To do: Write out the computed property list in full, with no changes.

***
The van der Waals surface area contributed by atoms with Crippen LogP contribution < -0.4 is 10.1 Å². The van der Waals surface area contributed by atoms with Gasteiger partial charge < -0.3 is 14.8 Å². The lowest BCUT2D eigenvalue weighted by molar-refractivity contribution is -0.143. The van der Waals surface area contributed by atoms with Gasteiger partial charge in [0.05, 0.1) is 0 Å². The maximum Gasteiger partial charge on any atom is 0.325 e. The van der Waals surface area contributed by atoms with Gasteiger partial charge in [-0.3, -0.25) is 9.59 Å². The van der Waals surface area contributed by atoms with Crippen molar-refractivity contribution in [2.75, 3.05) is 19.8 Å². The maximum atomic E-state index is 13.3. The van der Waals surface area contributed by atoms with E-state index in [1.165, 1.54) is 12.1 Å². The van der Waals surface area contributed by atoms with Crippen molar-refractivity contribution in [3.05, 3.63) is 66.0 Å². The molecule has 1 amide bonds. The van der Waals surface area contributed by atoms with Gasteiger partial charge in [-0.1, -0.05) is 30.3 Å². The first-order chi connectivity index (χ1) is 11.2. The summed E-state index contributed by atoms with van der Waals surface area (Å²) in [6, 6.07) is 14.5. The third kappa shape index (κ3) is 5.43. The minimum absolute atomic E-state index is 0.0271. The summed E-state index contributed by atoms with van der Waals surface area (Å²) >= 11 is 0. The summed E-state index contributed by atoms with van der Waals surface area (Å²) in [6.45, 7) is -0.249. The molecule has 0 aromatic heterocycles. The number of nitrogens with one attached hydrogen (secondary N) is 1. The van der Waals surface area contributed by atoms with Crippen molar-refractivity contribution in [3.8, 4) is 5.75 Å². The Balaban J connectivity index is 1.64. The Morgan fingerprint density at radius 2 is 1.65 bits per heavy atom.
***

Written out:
The van der Waals surface area contributed by atoms with Crippen LogP contribution < -0.4 is 10.1 Å². The van der Waals surface area contributed by atoms with Gasteiger partial charge < -0.3 is 14.8 Å². The lowest BCUT2D eigenvalue weighted by molar-refractivity contribution is -0.143. The van der Waals surface area contributed by atoms with Gasteiger partial charge in [0.05, 0.1) is 0 Å². The maximum Gasteiger partial charge on any atom is 0.325 e. The van der Waals surface area contributed by atoms with Gasteiger partial charge in [-0.3, -0.25) is 9.59 Å². The van der Waals surface area contributed by atoms with Crippen molar-refractivity contribution in [2.75, 3.05) is 19.8 Å². The maximum atomic E-state index is 13.3. The van der Waals surface area contributed by atoms with E-state index in [1.165, 1.54) is 12.1 Å². The van der Waals surface area contributed by atoms with Crippen molar-refractivity contribution in [3.05, 3.63) is 66.0 Å². The molecule has 1 amide bonds. The van der Waals surface area contributed by atoms with Gasteiger partial charge in [-0.1, -0.05) is 30.3 Å². The first-order chi connectivity index (χ1) is 11.2. The summed E-state index contributed by atoms with van der Waals surface area (Å²) in [6, 6.07) is 14.5. The third kappa shape index (κ3) is 5.43. The minimum absolute atomic E-state index is 0.0271. The summed E-state index contributed by atoms with van der Waals surface area (Å²) >= 11 is 0. The summed E-state index contributed by atoms with van der Waals surface area (Å²) in [6.45, 7) is -0.249. The molecule has 0 aromatic heterocycles. The number of nitrogens with one attached hydrogen (secondary N) is 1. The van der Waals surface area contributed by atoms with Crippen molar-refractivity contribution in [3.8, 4) is 5.75 Å². The Balaban J connectivity index is 1.64. The Morgan fingerprint density at radius 2 is 1.65 bits per heavy atom.